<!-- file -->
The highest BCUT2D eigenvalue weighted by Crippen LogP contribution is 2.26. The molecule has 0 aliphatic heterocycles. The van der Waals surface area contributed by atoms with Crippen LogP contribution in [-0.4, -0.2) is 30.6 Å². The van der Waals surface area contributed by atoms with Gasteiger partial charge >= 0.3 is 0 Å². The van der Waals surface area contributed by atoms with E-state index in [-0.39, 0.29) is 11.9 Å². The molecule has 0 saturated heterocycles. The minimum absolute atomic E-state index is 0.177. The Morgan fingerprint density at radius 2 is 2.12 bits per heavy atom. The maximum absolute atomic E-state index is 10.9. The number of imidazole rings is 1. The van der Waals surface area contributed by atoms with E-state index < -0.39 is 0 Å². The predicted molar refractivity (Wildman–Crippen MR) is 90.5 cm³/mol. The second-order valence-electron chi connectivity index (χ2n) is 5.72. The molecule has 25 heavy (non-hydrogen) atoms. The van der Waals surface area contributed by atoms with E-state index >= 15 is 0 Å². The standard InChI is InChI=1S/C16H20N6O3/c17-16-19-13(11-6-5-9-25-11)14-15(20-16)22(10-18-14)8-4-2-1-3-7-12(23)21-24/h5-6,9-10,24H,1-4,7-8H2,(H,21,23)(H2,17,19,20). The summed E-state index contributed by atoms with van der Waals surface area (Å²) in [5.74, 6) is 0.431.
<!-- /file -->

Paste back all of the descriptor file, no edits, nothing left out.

The highest BCUT2D eigenvalue weighted by Crippen LogP contribution is 2.26. The molecule has 0 aliphatic heterocycles. The van der Waals surface area contributed by atoms with Crippen LogP contribution in [-0.4, -0.2) is 30.6 Å². The van der Waals surface area contributed by atoms with Gasteiger partial charge >= 0.3 is 0 Å². The van der Waals surface area contributed by atoms with E-state index in [-0.39, 0.29) is 11.9 Å². The molecule has 0 saturated heterocycles. The minimum absolute atomic E-state index is 0.177. The Morgan fingerprint density at radius 2 is 2.12 bits per heavy atom. The maximum absolute atomic E-state index is 10.9. The number of imidazole rings is 1. The van der Waals surface area contributed by atoms with E-state index < -0.39 is 0 Å². The predicted molar refractivity (Wildman–Crippen MR) is 90.5 cm³/mol. The second-order valence-electron chi connectivity index (χ2n) is 5.72. The molecule has 25 heavy (non-hydrogen) atoms. The van der Waals surface area contributed by atoms with E-state index >= 15 is 0 Å². The standard InChI is InChI=1S/C16H20N6O3/c17-16-19-13(11-6-5-9-25-11)14-15(20-16)22(10-18-14)8-4-2-1-3-7-12(23)21-24/h5-6,9-10,24H,1-4,7-8H2,(H,21,23)(H2,17,19,20). The summed E-state index contributed by atoms with van der Waals surface area (Å²) in [5.74, 6) is 0.431.